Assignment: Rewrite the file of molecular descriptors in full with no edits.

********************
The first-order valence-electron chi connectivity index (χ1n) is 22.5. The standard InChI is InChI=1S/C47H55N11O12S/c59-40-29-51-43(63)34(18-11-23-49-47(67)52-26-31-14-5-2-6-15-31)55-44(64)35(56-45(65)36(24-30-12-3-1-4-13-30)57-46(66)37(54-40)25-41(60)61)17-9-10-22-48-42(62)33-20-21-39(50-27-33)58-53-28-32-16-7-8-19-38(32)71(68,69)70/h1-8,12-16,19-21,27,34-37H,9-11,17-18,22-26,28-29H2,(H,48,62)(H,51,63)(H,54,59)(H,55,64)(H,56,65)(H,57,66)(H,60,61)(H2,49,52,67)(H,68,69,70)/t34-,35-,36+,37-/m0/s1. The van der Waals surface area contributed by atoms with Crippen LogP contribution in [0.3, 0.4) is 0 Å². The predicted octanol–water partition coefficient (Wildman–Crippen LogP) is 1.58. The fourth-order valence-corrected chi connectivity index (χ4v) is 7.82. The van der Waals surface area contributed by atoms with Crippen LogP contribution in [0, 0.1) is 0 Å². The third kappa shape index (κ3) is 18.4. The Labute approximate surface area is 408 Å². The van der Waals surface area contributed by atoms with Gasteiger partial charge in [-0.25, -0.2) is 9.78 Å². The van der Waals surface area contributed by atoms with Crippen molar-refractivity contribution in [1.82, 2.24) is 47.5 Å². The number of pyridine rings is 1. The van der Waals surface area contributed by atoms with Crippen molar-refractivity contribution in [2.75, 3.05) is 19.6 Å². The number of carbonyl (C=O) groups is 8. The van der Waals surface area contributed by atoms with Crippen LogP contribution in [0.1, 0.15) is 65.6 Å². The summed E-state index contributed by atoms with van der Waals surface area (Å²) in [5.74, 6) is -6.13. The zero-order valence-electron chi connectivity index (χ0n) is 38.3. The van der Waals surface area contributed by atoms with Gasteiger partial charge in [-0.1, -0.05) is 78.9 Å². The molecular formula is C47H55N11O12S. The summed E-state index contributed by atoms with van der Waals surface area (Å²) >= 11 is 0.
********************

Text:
The first-order valence-electron chi connectivity index (χ1n) is 22.5. The standard InChI is InChI=1S/C47H55N11O12S/c59-40-29-51-43(63)34(18-11-23-49-47(67)52-26-31-14-5-2-6-15-31)55-44(64)35(56-45(65)36(24-30-12-3-1-4-13-30)57-46(66)37(54-40)25-41(60)61)17-9-10-22-48-42(62)33-20-21-39(50-27-33)58-53-28-32-16-7-8-19-38(32)71(68,69)70/h1-8,12-16,19-21,27,34-37H,9-11,17-18,22-26,28-29H2,(H,48,62)(H,51,63)(H,54,59)(H,55,64)(H,56,65)(H,57,66)(H,60,61)(H2,49,52,67)(H,68,69,70)/t34-,35-,36+,37-/m0/s1. The van der Waals surface area contributed by atoms with Crippen LogP contribution in [0.3, 0.4) is 0 Å². The predicted octanol–water partition coefficient (Wildman–Crippen LogP) is 1.58. The fourth-order valence-corrected chi connectivity index (χ4v) is 7.82. The van der Waals surface area contributed by atoms with Crippen LogP contribution in [0, 0.1) is 0 Å². The third kappa shape index (κ3) is 18.4. The Labute approximate surface area is 408 Å². The van der Waals surface area contributed by atoms with Gasteiger partial charge in [-0.25, -0.2) is 9.78 Å². The van der Waals surface area contributed by atoms with Crippen molar-refractivity contribution in [1.82, 2.24) is 47.5 Å². The number of pyridine rings is 1. The van der Waals surface area contributed by atoms with Crippen molar-refractivity contribution in [2.75, 3.05) is 19.6 Å². The number of carbonyl (C=O) groups is 8. The van der Waals surface area contributed by atoms with Crippen LogP contribution in [0.1, 0.15) is 65.6 Å². The summed E-state index contributed by atoms with van der Waals surface area (Å²) in [5.74, 6) is -6.13. The zero-order valence-electron chi connectivity index (χ0n) is 38.3. The van der Waals surface area contributed by atoms with Gasteiger partial charge in [-0.1, -0.05) is 78.9 Å². The molecular formula is C47H55N11O12S. The summed E-state index contributed by atoms with van der Waals surface area (Å²) >= 11 is 0.